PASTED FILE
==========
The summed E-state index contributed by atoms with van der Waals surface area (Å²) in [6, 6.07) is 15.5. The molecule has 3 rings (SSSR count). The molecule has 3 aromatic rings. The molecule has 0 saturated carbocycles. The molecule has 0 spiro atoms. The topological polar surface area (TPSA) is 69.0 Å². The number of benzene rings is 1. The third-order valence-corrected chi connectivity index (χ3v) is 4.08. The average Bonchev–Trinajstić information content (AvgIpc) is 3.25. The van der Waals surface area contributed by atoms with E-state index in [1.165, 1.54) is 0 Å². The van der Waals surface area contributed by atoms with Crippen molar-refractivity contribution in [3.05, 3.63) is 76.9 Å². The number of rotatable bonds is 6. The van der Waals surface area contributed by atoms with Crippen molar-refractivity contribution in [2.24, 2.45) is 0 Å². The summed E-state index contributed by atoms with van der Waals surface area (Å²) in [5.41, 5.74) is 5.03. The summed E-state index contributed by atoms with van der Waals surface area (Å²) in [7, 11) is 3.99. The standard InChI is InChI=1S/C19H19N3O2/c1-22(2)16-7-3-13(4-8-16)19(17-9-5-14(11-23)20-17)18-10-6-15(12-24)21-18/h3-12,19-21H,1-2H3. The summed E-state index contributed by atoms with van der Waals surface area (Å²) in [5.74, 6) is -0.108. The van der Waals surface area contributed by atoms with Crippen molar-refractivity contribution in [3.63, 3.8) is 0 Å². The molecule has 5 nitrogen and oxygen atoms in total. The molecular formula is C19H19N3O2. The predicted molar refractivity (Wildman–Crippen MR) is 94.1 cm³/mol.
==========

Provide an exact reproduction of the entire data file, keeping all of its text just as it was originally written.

The summed E-state index contributed by atoms with van der Waals surface area (Å²) in [6, 6.07) is 15.5. The molecule has 3 rings (SSSR count). The molecule has 3 aromatic rings. The molecule has 0 saturated carbocycles. The molecule has 0 spiro atoms. The topological polar surface area (TPSA) is 69.0 Å². The number of benzene rings is 1. The third-order valence-corrected chi connectivity index (χ3v) is 4.08. The average Bonchev–Trinajstić information content (AvgIpc) is 3.25. The van der Waals surface area contributed by atoms with E-state index in [1.165, 1.54) is 0 Å². The van der Waals surface area contributed by atoms with Crippen molar-refractivity contribution in [3.05, 3.63) is 76.9 Å². The number of rotatable bonds is 6. The van der Waals surface area contributed by atoms with Crippen molar-refractivity contribution in [2.24, 2.45) is 0 Å². The summed E-state index contributed by atoms with van der Waals surface area (Å²) in [5.41, 5.74) is 5.03. The summed E-state index contributed by atoms with van der Waals surface area (Å²) in [7, 11) is 3.99. The standard InChI is InChI=1S/C19H19N3O2/c1-22(2)16-7-3-13(4-8-16)19(17-9-5-14(11-23)20-17)18-10-6-15(12-24)21-18/h3-12,19-21H,1-2H3. The summed E-state index contributed by atoms with van der Waals surface area (Å²) in [5.74, 6) is -0.108. The van der Waals surface area contributed by atoms with Crippen molar-refractivity contribution in [3.63, 3.8) is 0 Å². The molecule has 5 nitrogen and oxygen atoms in total. The molecular formula is C19H19N3O2. The predicted molar refractivity (Wildman–Crippen MR) is 94.1 cm³/mol.